For the purposes of this primer, we are all musicians. Some of us may be performing musicians, whilemost of us are listening musicians. Most of the former are also the latter. I will try to use the term performer and listener respectively, rather than the terms musician or non-musician, when addressing my audience. This primer is intended primarily for performers who wish to learn jazz improvisation. It is also intended for listeners who wish to increase their understanding of the music. I believe that all musicians can benefit from a fuller understanding of jazz, as this can leadto an enhanced enjoyment of the music.Some basic knowledge of music, including familiarity with standard music notation, is assumed in many places throughout the primer. I highly recommend that you have access to a piano and the ability to play simpleexamples on it. Performers should already possess basic technical proficiency on your instruments in order to gain themost from this primer. Listeners should try to bear with the more technical discussions and not get too bogged downwith the details where it seems too far over your head.There are three main goals of this primer. They are to teach you the language of jazz, to increase your understanding of jazz as performed by others, and, for performers, to get you started on improvising. The language of jazz is mostly a language of styles, history, and music theory. It is the language of liner notes, interviews, andtextbooks, and contains terms such as "bebop", "Trane", and "lydian dominant". Learning this language will also provide a framework for understanding the music itself. While it is certainly possible to enjoy John Coltrane withoutunderstanding anything about music theory, a working knowledge of harmony can provide a new basis for appreciation.It is also possible to improvise without much theoretic background, but stories of famous musicians who were unable toread music are generally greatly exaggerated, and I believe any musician's playing can be improved by learning moretheory.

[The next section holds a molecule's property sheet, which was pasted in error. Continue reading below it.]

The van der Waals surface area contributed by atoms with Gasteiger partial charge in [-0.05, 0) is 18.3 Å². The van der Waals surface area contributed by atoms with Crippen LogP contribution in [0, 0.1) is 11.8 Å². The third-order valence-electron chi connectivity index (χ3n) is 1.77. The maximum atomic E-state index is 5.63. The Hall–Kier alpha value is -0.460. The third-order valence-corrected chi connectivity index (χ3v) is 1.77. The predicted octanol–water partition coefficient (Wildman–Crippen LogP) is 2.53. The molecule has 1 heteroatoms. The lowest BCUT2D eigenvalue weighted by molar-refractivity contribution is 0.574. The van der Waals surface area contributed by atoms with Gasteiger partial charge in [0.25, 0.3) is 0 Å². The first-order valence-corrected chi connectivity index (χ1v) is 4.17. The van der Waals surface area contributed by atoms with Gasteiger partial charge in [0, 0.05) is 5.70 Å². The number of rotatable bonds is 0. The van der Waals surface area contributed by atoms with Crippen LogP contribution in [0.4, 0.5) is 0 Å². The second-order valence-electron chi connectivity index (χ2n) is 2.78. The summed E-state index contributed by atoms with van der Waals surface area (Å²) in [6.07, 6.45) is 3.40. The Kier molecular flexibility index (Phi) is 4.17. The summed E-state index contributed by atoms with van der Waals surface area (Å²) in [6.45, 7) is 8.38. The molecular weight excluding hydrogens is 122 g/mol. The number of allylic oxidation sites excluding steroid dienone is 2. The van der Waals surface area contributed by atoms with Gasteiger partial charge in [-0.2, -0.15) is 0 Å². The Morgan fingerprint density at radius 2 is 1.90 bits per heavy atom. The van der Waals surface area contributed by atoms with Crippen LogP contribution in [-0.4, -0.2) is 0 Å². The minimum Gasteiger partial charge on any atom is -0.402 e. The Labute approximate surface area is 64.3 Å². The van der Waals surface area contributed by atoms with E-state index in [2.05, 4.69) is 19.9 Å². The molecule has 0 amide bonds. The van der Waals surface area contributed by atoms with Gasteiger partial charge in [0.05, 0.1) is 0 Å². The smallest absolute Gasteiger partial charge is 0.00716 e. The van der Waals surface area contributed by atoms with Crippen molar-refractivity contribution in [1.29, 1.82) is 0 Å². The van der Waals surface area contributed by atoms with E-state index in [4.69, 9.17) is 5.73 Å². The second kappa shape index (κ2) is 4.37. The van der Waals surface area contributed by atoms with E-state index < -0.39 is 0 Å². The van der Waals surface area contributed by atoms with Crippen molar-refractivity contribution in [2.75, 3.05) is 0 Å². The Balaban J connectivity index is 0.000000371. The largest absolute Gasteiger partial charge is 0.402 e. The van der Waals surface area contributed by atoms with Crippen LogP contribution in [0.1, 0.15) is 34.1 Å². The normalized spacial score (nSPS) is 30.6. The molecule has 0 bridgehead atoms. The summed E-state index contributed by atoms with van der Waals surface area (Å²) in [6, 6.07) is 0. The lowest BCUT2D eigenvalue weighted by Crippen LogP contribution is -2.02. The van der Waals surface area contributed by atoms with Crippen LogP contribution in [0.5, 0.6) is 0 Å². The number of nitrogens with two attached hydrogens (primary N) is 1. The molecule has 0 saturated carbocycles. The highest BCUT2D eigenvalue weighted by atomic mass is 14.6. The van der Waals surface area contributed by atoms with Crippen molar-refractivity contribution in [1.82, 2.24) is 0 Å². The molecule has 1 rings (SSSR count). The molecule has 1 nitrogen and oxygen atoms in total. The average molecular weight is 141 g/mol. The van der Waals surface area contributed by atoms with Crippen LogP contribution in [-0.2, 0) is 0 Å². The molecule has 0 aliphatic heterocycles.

This primer is organized as a series of steps toward becoming a jazz musician, either as a performer or asa more informed listener. Most of the steps are geared for the performer, but the non-performing listener is encouragedto try out as many of the playing examples as possible. This should help broaden your ear and help you recognizeaspects of the music you might not have otherwise.The steps outlined in this primer are:1.listen to many different styles of jazz2.understand jazz fundamentals3.learn chord/scale relationships4.learn how to apply the theory to jazz improvisation5.learn how to accompany other soloists6.play with others7.listen analytically8.break the rulesThese will each be described in some detail later.Some of the material presented here is very basic, and some of it is rather advanced. Those of you whohave listened to a lot of jazz but are not performers yourselves will probably find the history discussions to besimplistic, but find the theoretical discussions overwhelming. Others may grow impatient at the explanations of such basic concepts as the major scale, but will be bewildered at the number and variety of musicians discussed. You maywonder why such a broad array of information has been squeezed into this one primer. I believe that, in order tounderstand jazz improvisation, it is necessary to understand the history, the theory, and the techniques of jazz. I feel thatit is important to merge these avenues if one is to develop a broad understanding.
2. OTHER RESOURCES
This primer is not the only source of information you can or should be using in learning jazzimprovisation. There are books by Jerry Coker, David Baker, and others that can be used as an aid to learning jazzimprovisation. Some of these are relatively basic and do not cover much more material than this primer. Others arequite advanced, and this primer will hopefully provide the necessary background to tackle these texts.